Forgot your password?
typodupeerror
Google Intel Apple Your Rights Online

Apple and Google Face Salary-Fixing Lawsuit 402

Posted by timothy
from the only-legal-when-the-government-does-it dept.
beaverdownunder writes "Google, Apple, Adobe and Intel have been accused of maintaining an agreement not to poach each other's staff, thus restricting increases in salary and restricting career development. California District Judge Lucy Koh has found that the plaintiffs have adequately demonstrated antitrust injury. Sparked by a request from the late Steve Jobs, from 2005 to 2007 the defendants had a 'no cold-call' policy of staff recruitment amongst themselves. Jobs is also alleged to have threatened Palm with litigation for not entering into a 'no cold-call' agreement with Apple." Besides the companies named above, Intuit, Pixar, and Lucasfilm are also involved.
This discussion has been archived. No new comments can be posted.

Apple and Google Face Salary-Fixing Lawsuit

Comments Filter:
  • Re:Cold calls? (Score:5, Informative)

    by The Darkness (33231) on Sunday April 22, 2012 @11:43AM (#39762959) Homepage

    "Hi Mr. X, we'd like to pay you 25% more to come work for us if you're a good fit for the team."

    I love my job and the people I work with, but if Google called with that offer, I would listen. I would be stupid to not listen and at least give my boss the opportunity to make a counter-offer.

  • This is hardly new (Score:5, Informative)

    by jtownatpunk.net (245670) on Sunday April 22, 2012 @12:06PM (#39763177)

    My grandpa had to move clear across the country back in the 50s because of "no poaching" deals in the aircraft industry on the east coast. The only way to advance was for someone above you in your company to retire/die/quit/get fired then they'd fill the gap. And no worries for the company about having to provide competitive wages. If they caught someone sniffing around another company, the person was fired and blacklisted. If someone from another company came sniffing around, they'd call the other company and the person would be fired and blacklisted. It's pretty close to creating a slave labor force. Sure, the shackles are padded but it's very demoralizing to know that trying to advance your career could end it.

  • by MarkvW (1037596) on Sunday April 22, 2012 @12:10PM (#39763217)

    You can vote out your government.
    You can't vote a damn thing out of Apple and Google.

    Not a great choice, but by far the best choice we have.

  • by Surt (22457) on Sunday April 22, 2012 @12:38PM (#39763439) Homepage Journal

    First to resort to Ad Hominem loses. Sorry.

  • by Animats (122034) on Sunday April 22, 2012 @02:55PM (#39764637) Homepage

    These contracts couldn't ever really work if people were allowed talk salary

    Of course you can talk salary. It's a legal right in the US. (29 U.S.C.157). Here's the NRLB workplace poster [nlrb.gov]. Report employer violations to 1-866-667-NLRB (6572) .

    Under the NLRA, you have the right to:

    • Organize a union to negotiate with your employer concerning your wages, hours, and other terms and conditions of employment.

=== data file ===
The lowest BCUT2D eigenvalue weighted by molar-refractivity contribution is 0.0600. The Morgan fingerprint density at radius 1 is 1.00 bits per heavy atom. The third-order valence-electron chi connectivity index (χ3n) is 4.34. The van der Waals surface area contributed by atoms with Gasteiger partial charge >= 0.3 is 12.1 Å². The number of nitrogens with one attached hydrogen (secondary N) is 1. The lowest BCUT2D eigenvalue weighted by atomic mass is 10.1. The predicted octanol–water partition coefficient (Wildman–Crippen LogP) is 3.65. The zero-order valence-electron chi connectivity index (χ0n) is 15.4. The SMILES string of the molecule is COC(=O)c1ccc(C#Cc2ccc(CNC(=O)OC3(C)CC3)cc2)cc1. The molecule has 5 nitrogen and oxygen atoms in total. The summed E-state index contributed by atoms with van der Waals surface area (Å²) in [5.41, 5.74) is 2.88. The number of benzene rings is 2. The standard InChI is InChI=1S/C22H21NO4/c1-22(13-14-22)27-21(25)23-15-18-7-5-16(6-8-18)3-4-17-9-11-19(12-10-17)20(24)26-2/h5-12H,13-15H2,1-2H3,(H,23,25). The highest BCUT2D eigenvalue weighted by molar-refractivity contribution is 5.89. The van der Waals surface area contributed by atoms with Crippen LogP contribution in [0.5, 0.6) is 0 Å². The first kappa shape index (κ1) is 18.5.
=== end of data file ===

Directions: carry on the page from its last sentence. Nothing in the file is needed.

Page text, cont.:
• Form, join or assist a union.
    • Bargain collectively through representatives of employeesâ(TM) own choosing for a contract with your employer setting your wages, benefits, hours, and other working conditions.
    • Discuss your wages and benefits and other terms and conditions of employment or union organizing with your co-workers or a union.
    • Take action with one or more co-workers to improve your working conditions by, among other means, raising work-related complaints directly with your employer or with a government agency, and seeking help from a union.
    • Strike and picket, depending on the purpose or means of the strike or the picketing.
    • Choose not to do any of these activities, including joining or remaining a member of a union.

    Illegal conduct will not be permitted. If you believe your rights or the rights of others have been violated, you should contact the NLRB promptly to protect your rights, generally within six months of the unlawful activity. You may inquire about possible violations without your employer or anyone else being informed of the inquiry. Charges may be filed by any person and need not be filed by the employee directly affected by the violation. The NLRB may order an employer to rehire a worker fired in violation of the law and to pay lost wages and benefits, and may order an employer or union to cease violating the law. Employees should seek assistance from the nearest regional NLRB office, which can be found on the Agencyâ(TM)s Web site: http://www.nlrb.gov/ [nlrb.gov] You can also contact the NLRB by calling toll-free: 1-866-667-NLRB (6572) or (TTY) 1-866-315-NLRB (1-866-315-6572) for hearing impaired.

    NRLB enforcement was weak under the Bush Administration. Now they're back. Here's a case where an employer fired someone for posting about working conditions on Facebook. The NLRB forced the employer to rehire them with back pay. [nlrb.gov]

Brain fried -- Core dumped

Working...